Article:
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Everything I read about usability on western websites is mostly the opposite of what I'm told to do at my workplace in Japan.

For example : - make landing pages as crowded as possible - avoid share buttons on landing pages - put the form at the very bottom very far away from the fold etc.

Lots of examples here : http://lp-web.com/

So, my question is : where can I find reliable sources/studies about UI/UX in Japan?

Thanks in advance!

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I've not come across anything that isn't anecdotal that supports your claim. Even the linked website isn't exactly authoritative. Doesn't mean you're wrong, I'm just not aware of ANY research that would support your findings - and if you're struggling to link support for your claims, it may not be a good question for this site. – David Clarke Jun 13 '13 at 3:57
    
@DavidClarke I am not looking for researches that support my experience at my workplace, I'm looking for any reliable researches done in Japan (whatever the results tell). – FranckInJapan Jun 13 '13 at 4:42
    
Sorry, I wasn't clear - your question is based on something that isn't true. I was trying to (politely) ask you to source the basis of your experience with something objective. – David Clarke Jun 14 '13 at 22:28

The best study that I am aware of was by Geert Hofstede on cross-cultural analysis, where he compared individual cultures and perceptions across thousands of professionals around the world. The result was that there were clear cultural differences between countries. But the most interesting thing was that the differences within countries were greater than the differences between countries.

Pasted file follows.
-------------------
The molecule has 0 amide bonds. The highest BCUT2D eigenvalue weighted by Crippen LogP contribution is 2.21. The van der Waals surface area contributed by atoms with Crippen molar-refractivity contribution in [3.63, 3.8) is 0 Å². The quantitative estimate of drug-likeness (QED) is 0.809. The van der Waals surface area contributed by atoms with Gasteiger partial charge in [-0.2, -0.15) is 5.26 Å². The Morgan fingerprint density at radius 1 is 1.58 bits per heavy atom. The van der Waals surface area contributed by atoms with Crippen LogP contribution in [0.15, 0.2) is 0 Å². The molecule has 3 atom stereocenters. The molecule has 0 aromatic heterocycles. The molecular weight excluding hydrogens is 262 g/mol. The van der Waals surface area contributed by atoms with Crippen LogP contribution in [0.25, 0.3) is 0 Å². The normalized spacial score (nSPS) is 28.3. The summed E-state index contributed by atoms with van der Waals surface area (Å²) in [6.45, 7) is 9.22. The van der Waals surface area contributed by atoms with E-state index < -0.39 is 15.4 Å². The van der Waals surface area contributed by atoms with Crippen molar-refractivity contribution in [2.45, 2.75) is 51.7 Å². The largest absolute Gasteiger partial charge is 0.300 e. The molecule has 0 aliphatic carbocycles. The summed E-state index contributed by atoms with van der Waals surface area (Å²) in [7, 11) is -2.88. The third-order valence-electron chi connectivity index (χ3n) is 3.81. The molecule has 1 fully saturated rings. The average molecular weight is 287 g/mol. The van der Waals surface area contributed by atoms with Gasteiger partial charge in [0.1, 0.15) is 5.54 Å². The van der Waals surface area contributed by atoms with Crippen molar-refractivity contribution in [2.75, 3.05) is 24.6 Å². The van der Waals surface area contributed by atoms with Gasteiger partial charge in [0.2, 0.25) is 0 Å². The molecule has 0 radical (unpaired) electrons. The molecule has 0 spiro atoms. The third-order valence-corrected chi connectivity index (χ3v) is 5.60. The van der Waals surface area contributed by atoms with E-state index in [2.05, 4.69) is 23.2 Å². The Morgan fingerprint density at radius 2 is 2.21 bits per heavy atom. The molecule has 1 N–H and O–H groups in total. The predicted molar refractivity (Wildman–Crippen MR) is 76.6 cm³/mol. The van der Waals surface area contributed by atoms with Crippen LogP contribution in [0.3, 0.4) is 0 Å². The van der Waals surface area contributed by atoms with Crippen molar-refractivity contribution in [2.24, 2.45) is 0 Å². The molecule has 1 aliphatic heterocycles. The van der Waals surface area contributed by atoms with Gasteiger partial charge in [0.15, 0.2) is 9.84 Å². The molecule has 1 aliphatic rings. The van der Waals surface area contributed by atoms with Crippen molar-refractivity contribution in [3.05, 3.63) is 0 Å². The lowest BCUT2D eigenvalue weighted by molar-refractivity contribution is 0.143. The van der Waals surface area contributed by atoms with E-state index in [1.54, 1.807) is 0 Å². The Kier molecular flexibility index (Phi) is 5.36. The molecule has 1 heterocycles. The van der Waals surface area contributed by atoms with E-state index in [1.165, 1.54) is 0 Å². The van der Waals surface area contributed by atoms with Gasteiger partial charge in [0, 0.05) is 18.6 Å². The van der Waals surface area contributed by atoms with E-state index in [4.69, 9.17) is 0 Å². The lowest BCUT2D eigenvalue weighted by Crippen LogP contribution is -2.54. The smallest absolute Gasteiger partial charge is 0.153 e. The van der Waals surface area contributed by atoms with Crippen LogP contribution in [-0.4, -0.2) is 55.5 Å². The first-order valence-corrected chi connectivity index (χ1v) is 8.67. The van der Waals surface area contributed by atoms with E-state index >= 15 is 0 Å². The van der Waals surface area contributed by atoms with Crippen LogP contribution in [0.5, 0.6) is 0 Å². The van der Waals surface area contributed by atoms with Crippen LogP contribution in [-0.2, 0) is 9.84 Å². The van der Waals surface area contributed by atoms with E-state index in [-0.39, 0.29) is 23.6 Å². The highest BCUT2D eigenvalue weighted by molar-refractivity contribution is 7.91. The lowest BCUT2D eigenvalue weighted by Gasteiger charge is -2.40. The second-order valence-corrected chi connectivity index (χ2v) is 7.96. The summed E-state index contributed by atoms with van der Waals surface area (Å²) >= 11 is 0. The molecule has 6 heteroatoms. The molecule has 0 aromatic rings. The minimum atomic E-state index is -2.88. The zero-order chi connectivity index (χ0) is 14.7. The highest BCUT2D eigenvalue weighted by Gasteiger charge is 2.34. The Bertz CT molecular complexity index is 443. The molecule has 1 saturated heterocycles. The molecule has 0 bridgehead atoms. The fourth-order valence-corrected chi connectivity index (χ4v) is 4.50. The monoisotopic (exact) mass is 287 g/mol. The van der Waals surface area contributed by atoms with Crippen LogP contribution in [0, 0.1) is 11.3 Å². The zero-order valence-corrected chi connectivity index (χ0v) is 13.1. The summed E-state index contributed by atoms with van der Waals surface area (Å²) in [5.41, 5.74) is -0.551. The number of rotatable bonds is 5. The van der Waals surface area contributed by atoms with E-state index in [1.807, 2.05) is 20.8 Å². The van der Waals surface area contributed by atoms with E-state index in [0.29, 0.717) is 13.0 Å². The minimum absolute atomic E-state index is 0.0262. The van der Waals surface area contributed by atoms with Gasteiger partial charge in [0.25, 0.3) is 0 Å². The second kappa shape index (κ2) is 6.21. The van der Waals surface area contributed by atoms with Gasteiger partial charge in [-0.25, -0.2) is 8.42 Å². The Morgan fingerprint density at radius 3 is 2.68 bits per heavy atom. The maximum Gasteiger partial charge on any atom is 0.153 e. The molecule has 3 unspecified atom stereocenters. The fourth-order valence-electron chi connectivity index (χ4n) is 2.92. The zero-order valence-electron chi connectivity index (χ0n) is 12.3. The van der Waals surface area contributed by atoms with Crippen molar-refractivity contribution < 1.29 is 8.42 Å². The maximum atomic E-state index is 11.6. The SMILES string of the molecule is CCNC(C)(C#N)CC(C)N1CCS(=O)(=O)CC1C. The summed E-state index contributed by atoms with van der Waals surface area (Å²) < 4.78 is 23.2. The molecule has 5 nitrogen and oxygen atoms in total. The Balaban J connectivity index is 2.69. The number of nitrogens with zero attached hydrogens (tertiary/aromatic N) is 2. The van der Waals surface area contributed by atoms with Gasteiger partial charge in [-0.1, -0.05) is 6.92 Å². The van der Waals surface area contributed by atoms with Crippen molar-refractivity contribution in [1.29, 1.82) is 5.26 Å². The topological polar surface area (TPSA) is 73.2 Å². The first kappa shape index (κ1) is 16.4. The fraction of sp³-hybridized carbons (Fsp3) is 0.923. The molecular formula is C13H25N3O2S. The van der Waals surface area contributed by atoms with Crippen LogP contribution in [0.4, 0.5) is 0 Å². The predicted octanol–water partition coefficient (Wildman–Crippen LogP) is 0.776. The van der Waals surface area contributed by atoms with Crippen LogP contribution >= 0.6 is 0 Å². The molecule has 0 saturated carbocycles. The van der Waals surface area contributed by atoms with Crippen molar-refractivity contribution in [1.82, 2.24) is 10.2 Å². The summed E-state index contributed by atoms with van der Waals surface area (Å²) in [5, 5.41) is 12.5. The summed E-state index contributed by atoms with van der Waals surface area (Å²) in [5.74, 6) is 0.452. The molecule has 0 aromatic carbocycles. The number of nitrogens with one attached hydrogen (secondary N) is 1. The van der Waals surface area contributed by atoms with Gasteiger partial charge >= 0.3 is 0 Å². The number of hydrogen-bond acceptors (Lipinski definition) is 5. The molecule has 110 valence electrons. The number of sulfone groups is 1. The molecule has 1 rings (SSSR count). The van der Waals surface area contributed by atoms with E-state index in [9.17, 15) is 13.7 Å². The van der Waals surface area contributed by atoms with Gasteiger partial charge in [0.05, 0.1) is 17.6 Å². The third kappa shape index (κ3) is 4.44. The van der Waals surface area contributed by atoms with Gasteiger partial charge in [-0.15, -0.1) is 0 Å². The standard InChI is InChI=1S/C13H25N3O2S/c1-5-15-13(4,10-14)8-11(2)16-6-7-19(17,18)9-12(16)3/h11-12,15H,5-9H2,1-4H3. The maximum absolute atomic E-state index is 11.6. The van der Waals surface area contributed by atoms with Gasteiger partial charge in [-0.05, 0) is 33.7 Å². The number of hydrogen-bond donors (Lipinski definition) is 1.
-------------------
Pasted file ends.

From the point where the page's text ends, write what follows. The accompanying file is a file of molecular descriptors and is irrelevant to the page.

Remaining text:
I would expect there to be cultural issues in design (like red or white having different meanings), but the fundamental principles aren't culturally based. Good UX is based primarily on cognitive psychology and perception - which varies very little across cultures.

For the record, I have done some UX testing that included two Japanese women, and the results from them were no different from the results from the rest of the group. So although this is a small sample set, it adds weight to the idea that in its fundamentals, UX shouldn't change across cultures.

As a small experiment, I would suggest doing some ninja UX testing on two sites. One with a typical design that you are being asked to create, and one with good UX principles. Then come back and update your question with the results.


As an aside, Japanese culture is very traditional (high uncertainty avoidance) and one where you shouldn't question your boss. Given that designs that you have shown seem to be taken from the earlier days of the web, I would hazard a guess that people the designs haven't changed as much because people have kept to tradition and not challenged the way that their boss says it should be done.

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This is an old question, but I'd like to share this anyway.

History

Random Wire has an insightful perspective on influencing factors behind Japan's internet.

A few highlights ...

Go on a safari around some of Japan’s most popular sites and here’s what you can expect to find (see Goo, Rakuten, Yomiuri, NicoNico, OKWave, @cosme, and more):

  • Dense tightly packed text
  • Tiny low-quality images
  • More columns than you can count
  • Bright clashing colours and flashing banners
  • Overuse of outdated technologies like Flash

. . .

Mobile Legacy – Japan was using their version of the mobile web on advanced flip phones long before the iPhone came along and in even larger numbers than had personal computers. Back then the screens were tiny and the way sites had to be designed to cram content into this small space has continued to influence the way things are now.

. . .

Urban Landscape – Walk around one of Tokyo’s main hubs like Shibuya and you’re constantly bombarded with bright neon advertisements, noisy pachinko parlours (game arcades), and crowds of rambunctious salary men or school kids. The same chaotic busyness of the streets seems to have spilled over to the web. Added to this, because physical space comes at a premium in Japan, none of it is wasted and the same goes for negative/white space on a webpage.

Current developments

Design Made In Japan documents some excellent work being done today.

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